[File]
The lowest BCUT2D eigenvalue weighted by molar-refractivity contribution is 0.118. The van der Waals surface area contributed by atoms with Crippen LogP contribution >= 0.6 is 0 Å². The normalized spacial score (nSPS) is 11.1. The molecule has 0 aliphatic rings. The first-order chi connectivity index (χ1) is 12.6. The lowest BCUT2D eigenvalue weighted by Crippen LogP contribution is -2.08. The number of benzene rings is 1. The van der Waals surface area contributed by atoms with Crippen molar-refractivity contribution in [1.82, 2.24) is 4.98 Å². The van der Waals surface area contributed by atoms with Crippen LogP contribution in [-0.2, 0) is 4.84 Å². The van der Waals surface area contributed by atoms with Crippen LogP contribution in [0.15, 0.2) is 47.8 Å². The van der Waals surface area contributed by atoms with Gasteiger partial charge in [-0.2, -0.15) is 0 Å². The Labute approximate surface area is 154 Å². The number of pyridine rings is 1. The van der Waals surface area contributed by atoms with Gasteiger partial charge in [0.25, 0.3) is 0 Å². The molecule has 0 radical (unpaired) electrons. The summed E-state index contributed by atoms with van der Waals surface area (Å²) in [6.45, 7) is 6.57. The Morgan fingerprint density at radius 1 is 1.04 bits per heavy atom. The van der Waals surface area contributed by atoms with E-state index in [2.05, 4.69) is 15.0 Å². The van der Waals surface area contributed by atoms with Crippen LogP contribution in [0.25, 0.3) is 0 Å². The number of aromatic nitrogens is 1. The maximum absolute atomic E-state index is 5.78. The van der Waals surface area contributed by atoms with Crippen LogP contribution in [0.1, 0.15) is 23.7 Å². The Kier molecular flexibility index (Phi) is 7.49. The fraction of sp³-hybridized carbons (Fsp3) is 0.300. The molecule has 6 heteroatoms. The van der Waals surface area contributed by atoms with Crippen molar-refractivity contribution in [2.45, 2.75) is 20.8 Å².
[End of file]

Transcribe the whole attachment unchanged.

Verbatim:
The lowest BCUT2D eigenvalue weighted by molar-refractivity contribution is 0.118. The van der Waals surface area contributed by atoms with Crippen LogP contribution >= 0.6 is 0 Å². The normalized spacial score (nSPS) is 11.1. The molecule has 0 aliphatic rings. The first-order chi connectivity index (χ1) is 12.6. The lowest BCUT2D eigenvalue weighted by Crippen LogP contribution is -2.08. The number of benzene rings is 1. The van der Waals surface area contributed by atoms with Crippen molar-refractivity contribution in [1.82, 2.24) is 4.98 Å². The van der Waals surface area contributed by atoms with Crippen LogP contribution in [-0.2, 0) is 4.84 Å². The van der Waals surface area contributed by atoms with Crippen LogP contribution in [0.15, 0.2) is 47.8 Å². The van der Waals surface area contributed by atoms with Gasteiger partial charge in [-0.2, -0.15) is 0 Å². The Labute approximate surface area is 154 Å². The number of pyridine rings is 1. The van der Waals surface area contributed by atoms with Gasteiger partial charge in [0.25, 0.3) is 0 Å². The molecule has 0 radical (unpaired) electrons. The summed E-state index contributed by atoms with van der Waals surface area (Å²) in [6.45, 7) is 6.57. The Morgan fingerprint density at radius 1 is 1.04 bits per heavy atom. The van der Waals surface area contributed by atoms with E-state index in [2.05, 4.69) is 15.0 Å². The van der Waals surface area contributed by atoms with Crippen LogP contribution in [0.25, 0.3) is 0 Å². The number of aromatic nitrogens is 1. The maximum absolute atomic E-state index is 5.78. The van der Waals surface area contributed by atoms with Crippen LogP contribution in [0.1, 0.15) is 23.7 Å². The Kier molecular flexibility index (Phi) is 7.49. The fraction of sp³-hybridized carbons (Fsp3) is 0.300. The molecule has 6 heteroatoms. The van der Waals surface area contributed by atoms with Crippen molar-refractivity contribution in [2.45, 2.75) is 20.8 Å².